I want to be moving for many hours a day.
January 31, 2010 5:47 PM   Subscribe

If you had 4-6 hours a day to work out, what would be a good routine?

This is obviously unrealistic for most people, but I'll be in a situation until this summer that is socially and geographically isolated enough that it's possible. I spent last summer hiking about 15-20 miles a day (with a pack) and I miss the feeling of intense fitness. I also have fond memories of twice-a-day workouts from when i played sports (tennis and rugby). My alternative to activity has been sedentary tv-watching and web surfing, causing rapid weight gain. I do have a job now so I have to stay in one place and not exhaust myself completely, but it's part time and very low stress. What I want to focus on is weight loss, but also strength, flexibility, balance, and rhthym.

For the past month I've been being active 2-3 hours throughout each day. I want to ramp it up a bit as my work hours decrease. What I'm thinking is:
Power yoga, an hour 6x/week
Kickboxing or similar, an hour 5x/week
Weight training, 3 day split then rest day
Dance (ballet or hip hop), an hour 5x/week
Outdoors cardio (jogging, sprints) up to an hour 5x/week
I feel as though the rest of the time should be filled with lower-impact cardio, such as walking, treadmill, recumbent bike (hate) or elliptical.
My questions:
-what other activities should I consider? I don't have a pool or a bicycle. I could get a bicycle, but it's a bit too expensive.
-what form of low impact cardio should I do, and for how long? I've experimented with walking with a weighted backpack, and I could try to find some hills. I don't want to get to the point where I have to eat significantly more carbs to complete the activity, as I did last summer...or do I?
Thanks! Ps: I'm a tallish young female, quite strong, an experienced lifter, about 190 pounds.
posted by acidic to Health & Fitness (10 answers total) 14 users marked this as a favorite
If you're into weight training, check out www.stumptuous.com. Krista has a great site full of well-researched information on lifting heavy things for your health. Here are some workout ideas. I've been getting into the routine she came up with for a long-distance runner (just search for "routine 2: runner" on the page), as I myself run a lot.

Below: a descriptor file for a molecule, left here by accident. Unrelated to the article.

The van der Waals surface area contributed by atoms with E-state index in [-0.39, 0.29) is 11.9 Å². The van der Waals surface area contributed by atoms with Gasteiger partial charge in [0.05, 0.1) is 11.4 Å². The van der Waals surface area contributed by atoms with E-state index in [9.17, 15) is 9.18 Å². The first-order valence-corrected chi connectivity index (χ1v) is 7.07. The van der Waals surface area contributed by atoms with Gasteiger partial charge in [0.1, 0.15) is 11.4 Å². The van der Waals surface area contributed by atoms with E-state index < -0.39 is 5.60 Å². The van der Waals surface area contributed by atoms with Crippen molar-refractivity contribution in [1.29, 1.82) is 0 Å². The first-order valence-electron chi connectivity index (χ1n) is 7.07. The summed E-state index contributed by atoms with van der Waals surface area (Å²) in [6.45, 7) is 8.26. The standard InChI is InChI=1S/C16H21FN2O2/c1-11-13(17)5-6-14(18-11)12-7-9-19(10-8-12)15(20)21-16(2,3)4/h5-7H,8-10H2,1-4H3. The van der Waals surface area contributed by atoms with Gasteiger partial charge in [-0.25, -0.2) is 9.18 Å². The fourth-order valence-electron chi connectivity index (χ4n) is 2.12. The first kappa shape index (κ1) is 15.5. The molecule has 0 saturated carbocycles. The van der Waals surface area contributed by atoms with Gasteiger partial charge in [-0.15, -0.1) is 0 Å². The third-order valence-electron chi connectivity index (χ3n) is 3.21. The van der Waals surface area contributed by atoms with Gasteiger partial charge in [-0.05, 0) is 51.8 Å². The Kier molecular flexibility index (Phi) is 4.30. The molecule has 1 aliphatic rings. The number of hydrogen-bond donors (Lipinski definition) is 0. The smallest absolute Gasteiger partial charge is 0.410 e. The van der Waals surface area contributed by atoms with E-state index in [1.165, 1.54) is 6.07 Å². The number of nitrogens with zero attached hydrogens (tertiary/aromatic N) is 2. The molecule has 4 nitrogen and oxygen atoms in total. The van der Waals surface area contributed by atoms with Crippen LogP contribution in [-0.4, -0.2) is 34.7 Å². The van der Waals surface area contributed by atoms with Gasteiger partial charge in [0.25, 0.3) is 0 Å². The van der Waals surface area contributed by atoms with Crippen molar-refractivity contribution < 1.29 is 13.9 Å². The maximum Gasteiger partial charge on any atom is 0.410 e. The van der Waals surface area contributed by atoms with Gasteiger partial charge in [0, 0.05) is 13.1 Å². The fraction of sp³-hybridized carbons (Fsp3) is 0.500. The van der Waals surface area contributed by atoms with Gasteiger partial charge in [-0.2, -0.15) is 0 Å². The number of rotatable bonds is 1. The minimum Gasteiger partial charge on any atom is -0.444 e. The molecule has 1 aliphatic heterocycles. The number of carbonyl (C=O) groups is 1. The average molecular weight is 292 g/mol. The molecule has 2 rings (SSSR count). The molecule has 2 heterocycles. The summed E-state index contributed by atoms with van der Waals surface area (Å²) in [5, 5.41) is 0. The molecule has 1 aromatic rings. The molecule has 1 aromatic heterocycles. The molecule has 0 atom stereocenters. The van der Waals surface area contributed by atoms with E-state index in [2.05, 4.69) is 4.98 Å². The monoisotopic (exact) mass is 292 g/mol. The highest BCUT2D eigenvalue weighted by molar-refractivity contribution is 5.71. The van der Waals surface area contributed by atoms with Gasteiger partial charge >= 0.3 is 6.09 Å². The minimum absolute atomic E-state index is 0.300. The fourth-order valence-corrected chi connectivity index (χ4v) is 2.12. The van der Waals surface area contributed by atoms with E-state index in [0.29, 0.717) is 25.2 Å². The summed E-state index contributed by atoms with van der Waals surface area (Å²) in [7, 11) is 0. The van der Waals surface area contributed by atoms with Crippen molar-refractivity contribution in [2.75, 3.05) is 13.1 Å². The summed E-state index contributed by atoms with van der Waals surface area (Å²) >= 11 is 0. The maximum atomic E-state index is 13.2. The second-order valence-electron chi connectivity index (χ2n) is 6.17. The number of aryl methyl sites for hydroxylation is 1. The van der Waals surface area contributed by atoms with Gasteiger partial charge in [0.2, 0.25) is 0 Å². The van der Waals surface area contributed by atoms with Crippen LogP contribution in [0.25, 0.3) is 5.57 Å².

I also mostly follow Hal Higdon's Novice Marathon Training Program for running--I'm not training for a marathon, but I've worked up to week 10, and my maintenance runs roughly match the distances in week 9 and week 10.

Hope that helps!
posted by guybrush_threepwood at 5:59 PM on January 31, 2010

You really should reconsider a bicycle. There's no need for an expensive new one, nor do you need to find bicycle trails or anything fancy like that. I rode a used old Schwinn Stingray around the city streets and I felt a noticeable difference. It was much better than walking, all around.
posted by lhude sing cuccu at 6:10 PM on January 31, 2010

Be careful... you can easily overdo it with exercise and hurt yourself / hurt you muscle gain or fat loss... if you really want to "work out" for 6 hours a day hiking or walking is probably the best way to do it!

check out www.crossfit.com ;-)
posted by outsider at 6:15 PM on January 31, 2010

Through hike the Appalachain Trail.
posted by caddis at 6:24 PM on January 31, 2010

Try spinning if you have access. It's a nice balance for someone who runs quite a bit.
posted by beachhead2 at 6:44 PM on January 31, 2010

Train for an ultramarathon :) I ran 60-100 miles a week all last summer and got in really good shape. My stamina increased, blood-pressure went down, and legs got seriously stronger. It will help psychologically too. Consider it 4-6 hours of uninterrupted meditation.
posted by chime at 7:01 PM on January 31, 2010

It's a lot of time. As an ex marathoner and century/brevet guy I'd say skies the limit. What are you really into?
posted by fixedgear at 7:46 PM on January 31, 2010

Borrow a toddler for a few hours and chase them around the house/yard. That'll wear you out.
posted by CathyG at 8:56 PM on January 31, 2010

I do not have enough information to make a specific recommendation for you, but I would find an outdoor activity that combines a lot of what I was looking for. For example, I would split logs for my wood burning stove by hand. I would use a wedge and sledge hammer. Great cardio and muscle workout. IN general, I would do something physically demanding around the house that will benefit me later. Build a shed, split wood, clear brush, lay a brick walkway, build a deck, etc. I would start my day doing a traditional workout of cardio and weights then move to the productive physical work in the mid morning or early afternoon.
posted by JohnnyGunn at 9:38 PM on January 31, 2010 [1 favorite]

I would suggest you do whatever makes you the happiest. The only thing you should watch out for is frying out to fast, and by that I mean specifically that you will have to work up to some things that require a lot of intensity. Even when you do decide to take on something quite intense, like plyometrics, you find you'll only be able to do them sparingly on top of the rest of the workload.
posted by P.o.B. at 1:00 PM on February 1, 2010

« Older Cape Town to Rustenburg   |   Name this short educational film from the '70s Newer »
This thread is closed to new comments.